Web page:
April 2020 reading round-up

In our local park someone has left a series of these flags with positive messages to keep spirits up.

How do I summarise this month? Aside from the garden, I left the house four times – for two walks and two bike rides. I’m a home body anyway, so most of the time I don’t mind that. But every so often I feel a massive urge to get out and I have so much sympathy for people who can’t go outside easily or even at all right now. It’s hard.

The four-day Easter weekend gave me the chance to kick-start my reading again. I haven’t maintained that intensity of reading, but I am still reading actual books, which is an improvement on most of March.

If you’re not already aware, the National Theatre has been putting some recordings of its shows on YouTube, a different one each week. I’ve so far watched the Sally Cookson production of Jane Eyre and the Simon Godwin production of Twelfth Night, and I fully plan to catch Frankenstein before it disappears next Thursday. I am also really grateful that the BBC and Channel 4 have made a bunch of old TV shows available on their streaming services. We’ve watched a lot of Scrubs. I’ve watched even more films than usual as well. I highly recommend the Ghibli film Nausicaa (Netflix) and the Taika Waititi film Boy (Amazon Prime).

I am hoping that May is less scary in terms of world news. Stay safe!


The Jane Austen Book Club by Karen Joy Fowler
Six people take it in turn to host a book club analysing Jane Austen, themselves and each other. This is a light, gentle read, which was just what I needed at the start of lockdown.

The Reluctant Fundamentalist by Mohsin Hamid
In a Lahore cafe, a local man, Changez has approached an American visitor and offered to act as his guide. Over the evening, Changez tells his story – one that is surprising and seems to be building up to something. He spent a few years living in the USA, thanks to an Ivy League scholarship and an excellent job on the back of that. But then everything changed – in his words, the city he loved and the woman he loved there both betrayed him. This is an excellent, subtle book that manages to be gripping and everyday at the same time.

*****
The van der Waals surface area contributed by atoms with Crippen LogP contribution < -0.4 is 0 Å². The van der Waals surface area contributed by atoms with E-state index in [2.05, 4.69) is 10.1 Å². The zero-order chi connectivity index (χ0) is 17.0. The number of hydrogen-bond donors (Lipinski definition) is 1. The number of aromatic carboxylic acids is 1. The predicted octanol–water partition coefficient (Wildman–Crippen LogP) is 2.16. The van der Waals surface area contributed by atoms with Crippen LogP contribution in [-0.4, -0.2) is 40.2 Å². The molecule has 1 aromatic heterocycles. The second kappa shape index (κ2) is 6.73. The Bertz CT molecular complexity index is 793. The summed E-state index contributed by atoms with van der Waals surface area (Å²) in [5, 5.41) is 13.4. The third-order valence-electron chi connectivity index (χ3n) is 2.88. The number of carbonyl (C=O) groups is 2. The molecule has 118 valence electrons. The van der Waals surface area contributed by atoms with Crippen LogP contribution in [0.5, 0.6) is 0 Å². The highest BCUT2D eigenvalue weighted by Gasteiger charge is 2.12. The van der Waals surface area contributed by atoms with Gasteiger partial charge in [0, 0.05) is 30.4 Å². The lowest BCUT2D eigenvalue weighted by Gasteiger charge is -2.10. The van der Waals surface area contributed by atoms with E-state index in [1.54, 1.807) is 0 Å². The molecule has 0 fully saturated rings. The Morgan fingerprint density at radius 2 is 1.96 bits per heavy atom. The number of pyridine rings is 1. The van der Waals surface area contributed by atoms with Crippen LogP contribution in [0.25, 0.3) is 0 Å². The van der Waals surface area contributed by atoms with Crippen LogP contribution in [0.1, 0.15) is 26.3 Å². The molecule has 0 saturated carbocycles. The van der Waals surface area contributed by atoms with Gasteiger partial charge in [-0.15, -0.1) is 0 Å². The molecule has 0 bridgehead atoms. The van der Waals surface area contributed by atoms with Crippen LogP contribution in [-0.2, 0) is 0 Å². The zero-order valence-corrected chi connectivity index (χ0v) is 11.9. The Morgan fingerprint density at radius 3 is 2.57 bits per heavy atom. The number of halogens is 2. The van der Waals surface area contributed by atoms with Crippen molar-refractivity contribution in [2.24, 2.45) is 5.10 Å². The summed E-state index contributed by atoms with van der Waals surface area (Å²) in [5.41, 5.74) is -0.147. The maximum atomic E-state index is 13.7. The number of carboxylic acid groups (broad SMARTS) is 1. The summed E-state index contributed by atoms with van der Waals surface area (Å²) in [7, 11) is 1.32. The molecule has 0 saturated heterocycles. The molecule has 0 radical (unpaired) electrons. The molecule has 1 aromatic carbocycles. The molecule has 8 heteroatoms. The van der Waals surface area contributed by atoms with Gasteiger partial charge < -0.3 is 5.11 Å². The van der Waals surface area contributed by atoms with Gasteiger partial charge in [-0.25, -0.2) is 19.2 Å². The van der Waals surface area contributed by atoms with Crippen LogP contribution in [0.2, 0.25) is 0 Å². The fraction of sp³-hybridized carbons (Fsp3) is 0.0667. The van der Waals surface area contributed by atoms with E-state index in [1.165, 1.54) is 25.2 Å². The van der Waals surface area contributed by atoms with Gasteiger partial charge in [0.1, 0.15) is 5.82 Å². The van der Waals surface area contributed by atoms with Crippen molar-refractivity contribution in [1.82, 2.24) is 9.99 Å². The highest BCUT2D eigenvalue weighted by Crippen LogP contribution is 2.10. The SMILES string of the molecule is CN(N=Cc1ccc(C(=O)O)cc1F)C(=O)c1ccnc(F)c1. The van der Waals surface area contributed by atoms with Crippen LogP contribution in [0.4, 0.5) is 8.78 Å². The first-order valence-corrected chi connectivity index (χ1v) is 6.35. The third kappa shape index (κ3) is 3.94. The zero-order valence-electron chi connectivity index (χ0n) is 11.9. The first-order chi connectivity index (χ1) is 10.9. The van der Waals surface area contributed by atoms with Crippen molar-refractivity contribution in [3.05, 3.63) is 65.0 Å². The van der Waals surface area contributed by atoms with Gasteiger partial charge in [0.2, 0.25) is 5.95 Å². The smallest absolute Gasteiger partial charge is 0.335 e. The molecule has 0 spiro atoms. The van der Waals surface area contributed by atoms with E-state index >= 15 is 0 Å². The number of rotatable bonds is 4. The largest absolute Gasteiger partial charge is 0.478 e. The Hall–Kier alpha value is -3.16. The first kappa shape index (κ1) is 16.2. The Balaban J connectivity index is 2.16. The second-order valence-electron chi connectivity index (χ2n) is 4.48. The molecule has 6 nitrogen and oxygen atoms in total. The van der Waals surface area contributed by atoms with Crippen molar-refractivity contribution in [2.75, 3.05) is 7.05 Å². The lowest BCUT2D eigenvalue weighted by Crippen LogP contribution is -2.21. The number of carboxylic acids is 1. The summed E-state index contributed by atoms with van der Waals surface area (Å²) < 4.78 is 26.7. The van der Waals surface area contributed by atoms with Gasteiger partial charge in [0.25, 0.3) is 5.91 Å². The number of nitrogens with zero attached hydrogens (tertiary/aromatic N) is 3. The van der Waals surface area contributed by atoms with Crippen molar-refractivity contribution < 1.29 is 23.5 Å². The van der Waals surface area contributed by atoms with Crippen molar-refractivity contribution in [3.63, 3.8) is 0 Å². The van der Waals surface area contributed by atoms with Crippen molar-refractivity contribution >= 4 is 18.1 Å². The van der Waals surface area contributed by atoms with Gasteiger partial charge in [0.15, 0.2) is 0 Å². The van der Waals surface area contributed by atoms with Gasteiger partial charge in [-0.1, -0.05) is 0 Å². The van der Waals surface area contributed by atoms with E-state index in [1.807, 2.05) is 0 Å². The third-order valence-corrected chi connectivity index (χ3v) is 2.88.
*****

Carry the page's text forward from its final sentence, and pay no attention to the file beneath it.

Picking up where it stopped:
Loving Sabotage by Amélie Nothomb
translated from French by Andrew Wilson
An “auto fiction” novella about the time Nothomb spent living in China in 1972–1975. She was just five when she moved to a tightly controlled compound in Beijing, filled with diplomats’ families. Dozens of children were largely left to play in the yard with each other whenever they weren’t eating, sleeping or at school. It could have been idyllic, were it not for children’s tendency to be vicious to one another. I love Nothomb and this is an excellent example of her work.

Hons and Rebels by Jessica Mitford
This is Jessica Mitford’s memoir of her early life, which alone is going to be entertaining considering her family. But it gets extra fun because she is debunking the fictionalised version of her story presented in her sister Nancy’s books. I loved this book and now want to read all Jessica’s writings.

Doppelgänger by Daša Drndić
translated from Croatian by SD Curtis and Celia Hawkesworth
This novella is formed of two stories linked by major themes and minor details. In the first, “Artur and Isabella” the eponymous heroes are old and think their days of romance are behind them, until they meet. Drndić doesn’t skimp on the grotesque aspects of ageing, to the point of making me quite uncomfortable. I preferred the second story, “Pupi”, but overall didn’t love this.

Leaving the Yellow House by Saul Bellow
This Penguin Mini Classic is a short story about an old woman Hattie, who has reached the point where she probably should not be living alone anymore, but has nowhere to go. She’s hard drinking, irascible but also fun and colourful. I really enjoyed this, which was my first taste of Bellow.

The Room of Lost Things by Stella Duffy
In this sweet slice-of-life novel, Robert is ready to retire, but he doesn’t want to just close the dry cleaning business that he has run all his life in his beloved corner of south London. So he decides that he will take a year to train up the person who buys it. That someone is Akeel, an ambitious young man from East London. As the two very different men get to know each other, Robert also gives Akeel insights into his regular customers and other neighbourhood personalities.

Barbarella Vol. 1 by Jean-Claude Forest
Translated from French by Kelly Sue Deconnick
This is the original first volume of Barbarella comics published in 1964, in a brand new translation by current comic writer Kelly Sue Deconnick. The story is meandering to the point of nonsensical, and includes a lot of very skimpy outfits on its heroine, and sex as a means of escape. It reminds me to some extent of Modesty Blaise but Barbarella is a less independently super-capable heroine. I’m not convinced the original Barbarella comics could be called feminist or sex-positive, but Deconnick’s translation certainly is. And there’s a lot of fun to be had in all the weird spacefaring antics.